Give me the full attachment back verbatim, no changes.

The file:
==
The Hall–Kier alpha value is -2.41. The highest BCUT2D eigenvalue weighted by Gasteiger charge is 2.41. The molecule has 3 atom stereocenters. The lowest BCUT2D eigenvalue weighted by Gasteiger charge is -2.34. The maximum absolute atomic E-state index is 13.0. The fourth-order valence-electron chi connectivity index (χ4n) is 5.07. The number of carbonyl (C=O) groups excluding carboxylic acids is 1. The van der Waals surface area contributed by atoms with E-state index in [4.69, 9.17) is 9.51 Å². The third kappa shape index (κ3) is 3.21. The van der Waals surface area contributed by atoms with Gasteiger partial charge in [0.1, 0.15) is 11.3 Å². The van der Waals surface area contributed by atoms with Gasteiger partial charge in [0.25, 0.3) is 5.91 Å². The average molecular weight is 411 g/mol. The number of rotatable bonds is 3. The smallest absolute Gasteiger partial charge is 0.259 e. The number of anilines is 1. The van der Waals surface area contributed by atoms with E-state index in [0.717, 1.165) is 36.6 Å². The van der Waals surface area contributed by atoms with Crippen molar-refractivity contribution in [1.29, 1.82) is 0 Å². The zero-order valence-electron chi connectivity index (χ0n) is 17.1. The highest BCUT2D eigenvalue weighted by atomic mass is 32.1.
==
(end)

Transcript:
The Hall–Kier alpha value is -2.41. The highest BCUT2D eigenvalue weighted by Gasteiger charge is 2.41. The molecule has 3 atom stereocenters. The lowest BCUT2D eigenvalue weighted by Gasteiger charge is -2.34. The maximum absolute atomic E-state index is 13.0. The fourth-order valence-electron chi connectivity index (χ4n) is 5.07. The number of carbonyl (C=O) groups excluding carboxylic acids is 1. The van der Waals surface area contributed by atoms with E-state index in [4.69, 9.17) is 9.51 Å². The third kappa shape index (κ3) is 3.21. The van der Waals surface area contributed by atoms with Gasteiger partial charge in [0.1, 0.15) is 11.3 Å². The van der Waals surface area contributed by atoms with Gasteiger partial charge in [0.25, 0.3) is 5.91 Å². The average molecular weight is 411 g/mol. The number of rotatable bonds is 3. The smallest absolute Gasteiger partial charge is 0.259 e. The number of anilines is 1. The van der Waals surface area contributed by atoms with E-state index in [0.717, 1.165) is 36.6 Å². The van der Waals surface area contributed by atoms with Crippen molar-refractivity contribution in [1.29, 1.82) is 0 Å². The zero-order valence-electron chi connectivity index (χ0n) is 17.1. The highest BCUT2D eigenvalue weighted by atomic mass is 32.1.